Code, ANS Z223.1/NFPA 54, Section 5.3, Air for Combustion and Ventilation for required size of
ventilation grills or ducts.
Into Adjoining
National Fuel Gas Code,
or applicable local codes
Option 1
Remove Door into Adjoining
Room, Option
Ventilation Grills
Into Adjoining Room,
Option 2
Ventilation Air From Outdoors
Provide extra fresh air by using ventilation grills or ducts. You must provide two permanent open­ings: one within 12" of the ceiling and one within 12" of the floor. Connect these items directly to the outdoors or spaces open to the outdoors. These spaces include attics and crawl spaces. Follow the
National Fuel Gas Code, ANS Z223.1/NFPA 54, Section 5.3, Air for Combustion and Ventilation
for required size of ventilation grills or ducts.
Do not provide openings for inlet or outlet air into attic if attic has a thermostat-con­trolled power vent. Heated air entering the attic will activate the power vent.
Ventilated Attic
Crawl Space
To Attic
Outlet Air
Inlet Air
Outlet Air
Inlet Air
Figure 3 - Ventilation Air from Outdoors
NOTICE: This heater is intended for use as supplemental heat. Use this heater along with your primary heating system. Do not install this heater as your pri­mary heat source. If you have a central heating system, you may run system’s circulating blower while using heater. This will help circulate the heat throughout the house. In the event of a power outage, you can use this heater as your primary heat source.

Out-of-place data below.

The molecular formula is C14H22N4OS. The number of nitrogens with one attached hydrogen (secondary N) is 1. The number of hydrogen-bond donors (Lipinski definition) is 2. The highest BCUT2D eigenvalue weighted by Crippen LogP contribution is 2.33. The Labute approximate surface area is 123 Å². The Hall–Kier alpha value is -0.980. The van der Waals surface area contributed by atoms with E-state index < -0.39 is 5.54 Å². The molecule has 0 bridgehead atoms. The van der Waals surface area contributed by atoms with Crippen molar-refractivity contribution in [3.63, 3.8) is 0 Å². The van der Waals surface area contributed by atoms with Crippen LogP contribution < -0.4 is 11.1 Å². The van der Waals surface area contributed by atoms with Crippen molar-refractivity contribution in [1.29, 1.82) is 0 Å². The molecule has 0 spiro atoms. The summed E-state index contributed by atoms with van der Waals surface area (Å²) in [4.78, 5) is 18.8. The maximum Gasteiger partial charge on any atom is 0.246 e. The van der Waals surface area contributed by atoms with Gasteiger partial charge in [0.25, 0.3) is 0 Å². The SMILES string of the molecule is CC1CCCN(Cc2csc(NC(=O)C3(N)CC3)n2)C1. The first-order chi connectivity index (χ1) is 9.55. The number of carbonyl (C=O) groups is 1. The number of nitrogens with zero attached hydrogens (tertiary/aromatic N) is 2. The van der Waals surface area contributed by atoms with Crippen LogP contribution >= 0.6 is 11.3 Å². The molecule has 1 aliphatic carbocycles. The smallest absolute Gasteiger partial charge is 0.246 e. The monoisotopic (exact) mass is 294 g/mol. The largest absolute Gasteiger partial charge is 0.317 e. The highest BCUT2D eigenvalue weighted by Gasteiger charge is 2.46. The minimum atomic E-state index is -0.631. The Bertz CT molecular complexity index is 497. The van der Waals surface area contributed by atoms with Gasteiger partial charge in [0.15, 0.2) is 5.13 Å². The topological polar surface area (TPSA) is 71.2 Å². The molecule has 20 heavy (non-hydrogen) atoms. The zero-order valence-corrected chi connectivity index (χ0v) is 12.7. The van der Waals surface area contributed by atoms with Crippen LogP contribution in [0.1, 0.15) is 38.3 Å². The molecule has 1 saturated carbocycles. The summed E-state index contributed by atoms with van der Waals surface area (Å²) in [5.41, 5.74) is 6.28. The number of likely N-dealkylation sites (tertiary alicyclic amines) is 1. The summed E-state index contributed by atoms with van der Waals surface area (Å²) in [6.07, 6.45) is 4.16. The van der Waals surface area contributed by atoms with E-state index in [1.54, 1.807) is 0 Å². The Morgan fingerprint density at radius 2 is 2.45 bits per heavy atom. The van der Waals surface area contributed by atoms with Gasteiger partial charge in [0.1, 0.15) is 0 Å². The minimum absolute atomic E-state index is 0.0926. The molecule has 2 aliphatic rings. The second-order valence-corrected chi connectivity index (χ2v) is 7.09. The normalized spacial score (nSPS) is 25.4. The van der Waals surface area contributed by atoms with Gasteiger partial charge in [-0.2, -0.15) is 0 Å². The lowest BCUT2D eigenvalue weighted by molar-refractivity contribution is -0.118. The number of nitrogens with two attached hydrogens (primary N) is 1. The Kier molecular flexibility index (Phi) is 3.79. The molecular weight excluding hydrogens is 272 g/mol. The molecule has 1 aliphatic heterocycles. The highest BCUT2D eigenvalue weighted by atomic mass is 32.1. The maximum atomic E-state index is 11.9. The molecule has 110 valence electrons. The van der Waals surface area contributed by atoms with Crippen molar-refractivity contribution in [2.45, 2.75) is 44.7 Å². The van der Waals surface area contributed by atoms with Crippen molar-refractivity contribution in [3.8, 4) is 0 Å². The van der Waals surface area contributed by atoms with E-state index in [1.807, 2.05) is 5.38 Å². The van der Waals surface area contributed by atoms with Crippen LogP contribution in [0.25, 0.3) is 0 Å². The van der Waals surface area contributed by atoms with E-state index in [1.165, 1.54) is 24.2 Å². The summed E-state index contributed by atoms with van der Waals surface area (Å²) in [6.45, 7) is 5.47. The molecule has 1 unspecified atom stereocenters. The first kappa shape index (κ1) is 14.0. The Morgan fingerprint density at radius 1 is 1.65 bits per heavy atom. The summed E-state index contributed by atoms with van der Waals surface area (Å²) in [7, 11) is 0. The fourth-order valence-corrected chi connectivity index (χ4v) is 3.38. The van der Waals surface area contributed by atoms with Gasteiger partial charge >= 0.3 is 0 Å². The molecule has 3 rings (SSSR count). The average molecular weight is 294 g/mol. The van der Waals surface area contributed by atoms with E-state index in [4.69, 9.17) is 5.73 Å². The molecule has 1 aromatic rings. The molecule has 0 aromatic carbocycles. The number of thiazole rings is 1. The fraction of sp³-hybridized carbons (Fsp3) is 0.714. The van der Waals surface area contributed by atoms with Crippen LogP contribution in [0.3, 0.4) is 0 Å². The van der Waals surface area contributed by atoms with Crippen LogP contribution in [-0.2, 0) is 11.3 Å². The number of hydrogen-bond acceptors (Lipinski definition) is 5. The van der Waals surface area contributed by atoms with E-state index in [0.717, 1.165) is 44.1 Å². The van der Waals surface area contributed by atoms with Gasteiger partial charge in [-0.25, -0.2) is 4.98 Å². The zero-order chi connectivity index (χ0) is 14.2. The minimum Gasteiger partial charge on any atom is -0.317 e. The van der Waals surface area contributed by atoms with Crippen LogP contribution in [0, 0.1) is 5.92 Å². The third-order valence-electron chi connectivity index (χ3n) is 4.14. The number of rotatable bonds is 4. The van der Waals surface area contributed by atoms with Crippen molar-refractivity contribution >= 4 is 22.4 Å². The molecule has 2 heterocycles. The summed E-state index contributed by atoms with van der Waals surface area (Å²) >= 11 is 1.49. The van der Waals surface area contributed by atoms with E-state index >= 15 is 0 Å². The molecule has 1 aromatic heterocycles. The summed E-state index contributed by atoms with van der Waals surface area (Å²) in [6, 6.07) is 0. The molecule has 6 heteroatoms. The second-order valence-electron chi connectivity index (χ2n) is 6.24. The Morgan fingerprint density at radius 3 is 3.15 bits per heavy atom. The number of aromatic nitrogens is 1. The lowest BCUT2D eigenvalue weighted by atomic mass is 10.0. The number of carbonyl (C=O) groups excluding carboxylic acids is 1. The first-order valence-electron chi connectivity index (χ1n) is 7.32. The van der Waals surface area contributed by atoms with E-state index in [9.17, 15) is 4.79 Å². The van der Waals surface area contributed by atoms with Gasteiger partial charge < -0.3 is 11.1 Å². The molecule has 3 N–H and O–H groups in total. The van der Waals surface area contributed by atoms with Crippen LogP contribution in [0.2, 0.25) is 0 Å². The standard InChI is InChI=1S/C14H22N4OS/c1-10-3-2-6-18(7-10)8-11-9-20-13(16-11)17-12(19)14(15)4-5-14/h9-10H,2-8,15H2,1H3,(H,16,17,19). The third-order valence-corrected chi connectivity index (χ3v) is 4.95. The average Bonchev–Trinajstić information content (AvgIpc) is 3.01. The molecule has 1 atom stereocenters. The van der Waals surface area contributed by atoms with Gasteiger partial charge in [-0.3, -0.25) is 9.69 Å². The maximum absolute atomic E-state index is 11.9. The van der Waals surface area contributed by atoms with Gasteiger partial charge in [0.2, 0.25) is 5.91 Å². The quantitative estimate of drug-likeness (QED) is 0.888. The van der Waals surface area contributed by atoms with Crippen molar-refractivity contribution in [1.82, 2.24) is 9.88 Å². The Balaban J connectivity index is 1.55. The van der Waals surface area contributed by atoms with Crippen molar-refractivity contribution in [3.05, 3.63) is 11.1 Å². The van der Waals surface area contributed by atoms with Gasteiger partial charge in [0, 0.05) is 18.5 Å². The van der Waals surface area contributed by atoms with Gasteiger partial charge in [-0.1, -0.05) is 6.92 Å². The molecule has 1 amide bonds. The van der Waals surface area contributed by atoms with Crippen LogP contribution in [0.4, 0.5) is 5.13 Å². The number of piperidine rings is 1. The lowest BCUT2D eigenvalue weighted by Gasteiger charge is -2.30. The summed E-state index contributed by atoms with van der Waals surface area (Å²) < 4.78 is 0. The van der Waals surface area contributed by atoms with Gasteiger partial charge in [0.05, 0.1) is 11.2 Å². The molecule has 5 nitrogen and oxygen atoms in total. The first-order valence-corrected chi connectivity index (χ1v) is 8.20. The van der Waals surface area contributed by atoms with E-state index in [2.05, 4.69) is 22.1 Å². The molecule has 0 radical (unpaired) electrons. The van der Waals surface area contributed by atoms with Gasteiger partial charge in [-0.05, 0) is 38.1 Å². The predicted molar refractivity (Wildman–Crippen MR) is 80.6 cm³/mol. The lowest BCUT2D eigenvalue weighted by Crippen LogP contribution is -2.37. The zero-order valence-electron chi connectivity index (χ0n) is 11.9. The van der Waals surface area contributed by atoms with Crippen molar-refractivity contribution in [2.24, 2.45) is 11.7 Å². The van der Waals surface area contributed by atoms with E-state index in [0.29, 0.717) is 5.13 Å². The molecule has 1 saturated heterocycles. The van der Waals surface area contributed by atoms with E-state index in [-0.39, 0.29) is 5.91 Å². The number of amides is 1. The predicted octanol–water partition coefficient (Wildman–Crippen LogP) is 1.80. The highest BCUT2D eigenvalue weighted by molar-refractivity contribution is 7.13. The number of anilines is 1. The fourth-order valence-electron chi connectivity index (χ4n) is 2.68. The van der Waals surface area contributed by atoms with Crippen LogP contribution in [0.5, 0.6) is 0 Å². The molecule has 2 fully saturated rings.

WARNING: A qualified ser­vice person must install heater. Follow all local codes.
Figure 2 - Ventilation Air from Inside
110361-01E 7
Back Wall
WARNING: Never install the
• in a bedroom or bathroom
• in a recreational vehicle
• where curtains, furniture, clothing, or other flammable objects are less than 42 inches from the front, top, or sides of the heater
• in high traffic areas
• in windy or drafty areas
CAUTION: This heater creates warm air currents. These currents move heat to wall surfaces next to heater. Installing heater next to vinyl or cloth wall coverings or operating heater where impuri­ties (such as, but not limited to, tobacco smoke, aromatic candles, cleaning fluids, oil or kerosene lamps, etc.) in the air exist, may discolor walls or cause odors.
the air. Although this is beneficial, installing heater in rooms without enough ventilation air may cause mildew to form from too much moisture. See Air for Combustion and V entilation, pages 5 through 7.
Use correct gas type (natural or propane/LP). If your gas supply is not correct, do not install heater. Call dealer where you bought heater for proper type heater.
Vent-free heaters add moisture to
the floor.
You must maintain mini-
mum wall and ceiling clearances during installa­tion. The minimum clearances are shown in Fig­ure 4. Measure from outermost point of stove top.
Minimum Wall and Ceiling Clearances (see Figure 4)
A. Clearances from outermost point of stove top
to any combustible side wall should not be less than 12 inches.
B. Clearances from outermost point of stove top
to any combustible back wall should not be less than 6 inches (Includes corner installations).
C. Clearances from the stove top to the ceiling
should not be less than 48 inches.